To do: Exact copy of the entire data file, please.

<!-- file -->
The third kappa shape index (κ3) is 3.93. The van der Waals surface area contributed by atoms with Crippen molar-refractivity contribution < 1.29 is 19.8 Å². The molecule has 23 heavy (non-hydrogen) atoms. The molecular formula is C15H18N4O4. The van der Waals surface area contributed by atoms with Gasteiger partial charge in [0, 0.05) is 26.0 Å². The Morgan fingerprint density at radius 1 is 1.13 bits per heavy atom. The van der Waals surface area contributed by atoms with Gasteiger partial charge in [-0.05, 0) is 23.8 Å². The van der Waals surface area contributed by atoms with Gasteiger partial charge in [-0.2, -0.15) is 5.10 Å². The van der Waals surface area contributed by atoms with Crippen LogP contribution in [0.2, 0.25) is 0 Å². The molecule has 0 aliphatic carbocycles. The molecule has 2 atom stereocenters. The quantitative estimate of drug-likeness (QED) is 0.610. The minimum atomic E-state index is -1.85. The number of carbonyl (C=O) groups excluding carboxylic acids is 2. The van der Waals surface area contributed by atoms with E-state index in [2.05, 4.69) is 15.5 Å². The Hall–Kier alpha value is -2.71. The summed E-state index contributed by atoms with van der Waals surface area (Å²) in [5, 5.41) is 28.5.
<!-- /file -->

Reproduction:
The third kappa shape index (κ3) is 3.93. The van der Waals surface area contributed by atoms with Crippen molar-refractivity contribution < 1.29 is 19.8 Å². The molecule has 23 heavy (non-hydrogen) atoms. The molecular formula is C15H18N4O4. The van der Waals surface area contributed by atoms with Gasteiger partial charge in [0, 0.05) is 26.0 Å². The Morgan fingerprint density at radius 1 is 1.13 bits per heavy atom. The van der Waals surface area contributed by atoms with Gasteiger partial charge in [-0.05, 0) is 23.8 Å². The van der Waals surface area contributed by atoms with Gasteiger partial charge in [-0.2, -0.15) is 5.10 Å². The van der Waals surface area contributed by atoms with Crippen LogP contribution in [0.2, 0.25) is 0 Å². The molecule has 0 aliphatic carbocycles. The molecule has 2 atom stereocenters. The quantitative estimate of drug-likeness (QED) is 0.610. The minimum atomic E-state index is -1.85. The number of carbonyl (C=O) groups excluding carboxylic acids is 2. The van der Waals surface area contributed by atoms with E-state index in [2.05, 4.69) is 15.5 Å². The Hall–Kier alpha value is -2.71. The summed E-state index contributed by atoms with van der Waals surface area (Å²) in [5, 5.41) is 28.5.